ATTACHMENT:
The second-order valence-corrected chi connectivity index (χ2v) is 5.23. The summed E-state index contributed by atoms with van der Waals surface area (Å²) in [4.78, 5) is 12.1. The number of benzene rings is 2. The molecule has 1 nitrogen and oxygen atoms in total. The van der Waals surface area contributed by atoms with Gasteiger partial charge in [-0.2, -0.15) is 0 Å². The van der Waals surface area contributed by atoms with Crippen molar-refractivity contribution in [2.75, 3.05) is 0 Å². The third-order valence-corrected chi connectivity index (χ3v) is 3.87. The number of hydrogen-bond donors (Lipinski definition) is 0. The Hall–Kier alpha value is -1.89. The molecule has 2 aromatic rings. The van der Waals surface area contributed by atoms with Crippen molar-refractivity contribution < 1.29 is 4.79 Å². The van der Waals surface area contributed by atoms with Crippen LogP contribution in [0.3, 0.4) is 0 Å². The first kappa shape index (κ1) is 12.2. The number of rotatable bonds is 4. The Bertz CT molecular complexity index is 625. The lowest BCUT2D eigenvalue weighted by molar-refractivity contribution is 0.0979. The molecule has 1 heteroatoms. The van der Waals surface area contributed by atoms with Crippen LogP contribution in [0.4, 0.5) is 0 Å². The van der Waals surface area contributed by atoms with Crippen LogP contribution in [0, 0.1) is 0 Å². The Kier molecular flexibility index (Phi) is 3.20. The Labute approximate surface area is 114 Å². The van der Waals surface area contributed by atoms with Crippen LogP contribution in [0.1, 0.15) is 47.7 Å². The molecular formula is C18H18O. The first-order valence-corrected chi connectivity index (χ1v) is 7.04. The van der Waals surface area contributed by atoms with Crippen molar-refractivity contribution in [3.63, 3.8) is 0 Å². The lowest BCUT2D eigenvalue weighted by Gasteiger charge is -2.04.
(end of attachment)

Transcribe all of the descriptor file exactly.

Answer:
The second-order valence-corrected chi connectivity index (χ2v) is 5.23. The summed E-state index contributed by atoms with van der Waals surface area (Å²) in [4.78, 5) is 12.1. The number of benzene rings is 2. The molecule has 1 nitrogen and oxygen atoms in total. The van der Waals surface area contributed by atoms with Gasteiger partial charge in [-0.2, -0.15) is 0 Å². The van der Waals surface area contributed by atoms with Crippen molar-refractivity contribution in [2.75, 3.05) is 0 Å². The third-order valence-corrected chi connectivity index (χ3v) is 3.87. The number of hydrogen-bond donors (Lipinski definition) is 0. The Hall–Kier alpha value is -1.89. The molecule has 2 aromatic rings. The van der Waals surface area contributed by atoms with Crippen molar-refractivity contribution < 1.29 is 4.79 Å². The van der Waals surface area contributed by atoms with Crippen LogP contribution in [0.3, 0.4) is 0 Å². The first kappa shape index (κ1) is 12.2. The number of rotatable bonds is 4. The Bertz CT molecular complexity index is 625. The lowest BCUT2D eigenvalue weighted by molar-refractivity contribution is 0.0979. The molecule has 1 heteroatoms. The van der Waals surface area contributed by atoms with Crippen LogP contribution in [0.4, 0.5) is 0 Å². The van der Waals surface area contributed by atoms with Crippen LogP contribution in [0, 0.1) is 0 Å². The Kier molecular flexibility index (Phi) is 3.20. The Labute approximate surface area is 114 Å². The van der Waals surface area contributed by atoms with Crippen LogP contribution in [0.1, 0.15) is 47.7 Å². The molecular formula is C18H18O. The first-order valence-corrected chi connectivity index (χ1v) is 7.04. The van der Waals surface area contributed by atoms with Crippen molar-refractivity contribution in [3.63, 3.8) is 0 Å². The lowest BCUT2D eigenvalue weighted by Gasteiger charge is -2.04.